Definition of howl in English:

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Pronunciation: /houl/


1A long, loud, doleful cry uttered by an animal such as a dog or wolf.
Example sentences
  • While in captivity, they are very vocal, uttering high-pitched whines and howls, rasping growls.
  • I could have mistaken all their offers as howls from wild wolves.
  • The white wolf diminished his baying howls, and his slavering white spittled jowls showed his past devotion.
baying, howling, bay, cry, yowl, bark, yelp
1.1A loud cry of pain, fear, anger, amusement, or derision: he let out a howl of anguish figurative I got howls of protest from readers
More example sentences
  • His howl of pain and anger was the most pleasant sound I could have heard right then.
  • But the howls of protest grew louder as passengers previously unaware of the changes turned up at stops all over town to find their usual buses were nowhere to be seen.
  • He has enormous lumps - fatty deposits, I'm told - on each side of his head, and he delivers howls of pain every time he moves, which is rarely.
1.2 [in singular] A prolonged wailing noise such as that made by a strong wind: they listened to the howl of the gale
More example sentences
  • The cries of the dying mixed with the howl of the wind and the clatter of footsteps to form an unbearable cacophony of insanity that was all but drowned out by my own silent shriek of torment.
  • The howl of the wind did nothing to drone out the sound of her desperate cry.
  • The room grew silent and the howl of the midnight wind was the only sound to punctuate the tableau.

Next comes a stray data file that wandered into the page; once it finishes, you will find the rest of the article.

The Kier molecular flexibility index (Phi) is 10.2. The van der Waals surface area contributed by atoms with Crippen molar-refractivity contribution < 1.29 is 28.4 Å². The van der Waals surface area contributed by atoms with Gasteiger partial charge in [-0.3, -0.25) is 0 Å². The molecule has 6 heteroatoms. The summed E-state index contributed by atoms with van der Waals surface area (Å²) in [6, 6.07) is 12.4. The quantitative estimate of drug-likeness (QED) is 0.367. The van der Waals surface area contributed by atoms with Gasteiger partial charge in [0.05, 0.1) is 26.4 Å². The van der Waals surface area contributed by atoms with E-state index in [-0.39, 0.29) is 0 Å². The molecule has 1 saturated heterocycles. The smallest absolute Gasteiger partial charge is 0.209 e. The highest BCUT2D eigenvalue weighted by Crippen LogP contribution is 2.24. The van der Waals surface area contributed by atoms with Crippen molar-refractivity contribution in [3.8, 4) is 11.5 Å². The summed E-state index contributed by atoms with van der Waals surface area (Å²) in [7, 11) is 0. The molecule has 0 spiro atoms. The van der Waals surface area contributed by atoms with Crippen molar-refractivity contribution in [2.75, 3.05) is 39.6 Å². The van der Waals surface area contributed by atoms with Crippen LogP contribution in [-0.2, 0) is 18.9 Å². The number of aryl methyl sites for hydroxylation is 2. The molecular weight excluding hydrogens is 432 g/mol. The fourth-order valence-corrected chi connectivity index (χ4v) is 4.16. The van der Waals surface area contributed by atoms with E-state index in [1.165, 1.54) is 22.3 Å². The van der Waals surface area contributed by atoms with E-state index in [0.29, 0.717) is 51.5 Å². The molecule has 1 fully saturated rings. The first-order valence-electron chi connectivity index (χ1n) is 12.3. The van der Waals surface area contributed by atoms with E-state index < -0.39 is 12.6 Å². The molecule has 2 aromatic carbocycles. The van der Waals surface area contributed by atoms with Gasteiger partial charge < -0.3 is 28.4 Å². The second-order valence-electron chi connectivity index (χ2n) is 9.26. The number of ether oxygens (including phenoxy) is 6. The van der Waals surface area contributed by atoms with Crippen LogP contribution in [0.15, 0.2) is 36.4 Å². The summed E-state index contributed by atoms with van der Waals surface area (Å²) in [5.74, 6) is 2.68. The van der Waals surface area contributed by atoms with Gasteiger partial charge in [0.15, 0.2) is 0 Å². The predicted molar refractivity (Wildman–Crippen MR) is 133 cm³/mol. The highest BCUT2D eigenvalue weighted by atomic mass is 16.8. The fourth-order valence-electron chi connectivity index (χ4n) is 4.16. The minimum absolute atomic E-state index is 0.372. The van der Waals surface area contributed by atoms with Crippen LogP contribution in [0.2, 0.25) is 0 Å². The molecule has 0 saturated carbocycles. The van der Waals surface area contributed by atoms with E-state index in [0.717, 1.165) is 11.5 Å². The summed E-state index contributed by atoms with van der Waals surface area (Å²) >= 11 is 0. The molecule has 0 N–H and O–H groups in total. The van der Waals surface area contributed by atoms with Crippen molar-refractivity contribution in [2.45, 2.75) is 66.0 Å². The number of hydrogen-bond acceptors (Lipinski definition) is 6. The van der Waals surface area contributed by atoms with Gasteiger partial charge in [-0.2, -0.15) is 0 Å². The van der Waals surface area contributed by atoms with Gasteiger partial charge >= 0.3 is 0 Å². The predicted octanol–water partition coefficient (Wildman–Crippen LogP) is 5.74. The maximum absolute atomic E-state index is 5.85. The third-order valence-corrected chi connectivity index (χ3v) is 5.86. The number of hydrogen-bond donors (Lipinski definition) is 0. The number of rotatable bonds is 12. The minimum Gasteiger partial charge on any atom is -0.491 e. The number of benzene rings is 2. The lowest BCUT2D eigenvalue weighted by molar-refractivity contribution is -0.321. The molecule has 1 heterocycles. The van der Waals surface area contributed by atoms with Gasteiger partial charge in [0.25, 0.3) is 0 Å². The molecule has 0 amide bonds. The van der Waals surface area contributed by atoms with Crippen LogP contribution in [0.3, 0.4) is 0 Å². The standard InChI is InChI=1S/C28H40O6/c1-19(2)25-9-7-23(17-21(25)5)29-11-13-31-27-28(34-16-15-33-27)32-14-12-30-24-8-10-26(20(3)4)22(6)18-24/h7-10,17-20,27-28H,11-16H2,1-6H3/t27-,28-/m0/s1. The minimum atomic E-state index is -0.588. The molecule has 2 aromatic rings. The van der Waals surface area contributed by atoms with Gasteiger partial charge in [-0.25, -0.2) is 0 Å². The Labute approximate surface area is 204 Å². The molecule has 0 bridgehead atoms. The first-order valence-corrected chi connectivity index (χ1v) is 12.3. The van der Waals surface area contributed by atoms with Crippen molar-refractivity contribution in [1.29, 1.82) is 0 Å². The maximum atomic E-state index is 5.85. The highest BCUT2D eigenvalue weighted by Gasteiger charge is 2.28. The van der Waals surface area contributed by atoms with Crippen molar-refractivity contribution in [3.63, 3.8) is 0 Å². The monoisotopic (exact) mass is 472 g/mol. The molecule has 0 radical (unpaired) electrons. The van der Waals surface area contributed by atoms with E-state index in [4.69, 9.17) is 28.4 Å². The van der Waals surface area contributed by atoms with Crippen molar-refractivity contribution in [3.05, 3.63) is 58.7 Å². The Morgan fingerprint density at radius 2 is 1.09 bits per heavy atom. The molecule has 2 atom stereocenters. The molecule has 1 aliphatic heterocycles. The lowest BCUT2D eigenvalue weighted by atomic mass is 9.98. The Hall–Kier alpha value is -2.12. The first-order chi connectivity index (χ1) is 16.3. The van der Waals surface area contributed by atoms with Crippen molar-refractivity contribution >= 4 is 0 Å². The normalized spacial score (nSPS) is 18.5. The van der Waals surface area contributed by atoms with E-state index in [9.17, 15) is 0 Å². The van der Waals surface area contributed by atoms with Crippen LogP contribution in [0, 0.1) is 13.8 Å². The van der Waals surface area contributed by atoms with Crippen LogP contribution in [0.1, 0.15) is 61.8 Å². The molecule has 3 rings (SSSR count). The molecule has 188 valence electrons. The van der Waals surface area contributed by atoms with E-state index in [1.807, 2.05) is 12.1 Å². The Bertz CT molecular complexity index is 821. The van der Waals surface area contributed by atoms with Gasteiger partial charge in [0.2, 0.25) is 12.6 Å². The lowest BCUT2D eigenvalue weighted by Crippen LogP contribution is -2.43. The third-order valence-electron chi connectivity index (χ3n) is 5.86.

1.3 Electronics A wailing noise in a loudspeaker due to electrical or acoustic feedback.
Example sentences
  • It also makes for a deeply satisfying rush at times, particularly when their sludgy rock pulse is accelerated into viscous gobs of noise or howls of feedback.
  • The former pits a grinding feedback howl against persistent organs before the organ eventually sputters to a halt, exhausted.
  • Though the songs have all the jittery energy and dance beats that make bank these days, hooks are absent, replaced by trebly guitar screech and electronic howls.


[no object]
1Make a howling sound: he howled in agony the wind howled around the house
More example sentences
  • A wolf howls in the autumn morning, and is joined by three other voices.
  • Last night, in the full moon, I heard a wolf howl, and this morning I woke up to a dead bear next to my side.
  • The wind howls outside but you're cosy round a big fire.
bay, cry, yowl, bark, yelp
laugh, guffaw, roar;
be doubled up, split one's sides
informal crack up, be in stitches, be rolling in the aisles, be on the floor
1.1Weep and cry out loudly: a baby started to howl
More example sentences
  • She was howling as loudly as her young lungs allowed.
  • He shrieked and he wailed and he howled and he screeched, until all the air in his lungs left, and then he still yelled.
  • Now, every time he hears the van, he howls like a baby until he is let out, runs across the road and queues up.
1.2 [with object] (howl someone down) Shout in disapproval in order to prevent a speaker from being heard: they howled me down and called me a chauvinist
More example sentences
  • When they tried to take advantage of the situation, they were howled down or sacked from their jobs.
  • A professor was howled down when he suggested some years ago that Australia should pay attention to the numbers, pace and ethnic mix of our migration intake.
  • McDowell rejected reports of a crowd of people howling him down at last week's Fianna Fail party meeting.


Middle English houle (verb), probably imitative.

Words that rhyme with howl

afoul, befoul, cowl, foul, fowl, growl, jowl, owl, prowl, Rabaul, scowl, yowl

For editors and proofreaders

Syllabification: howl

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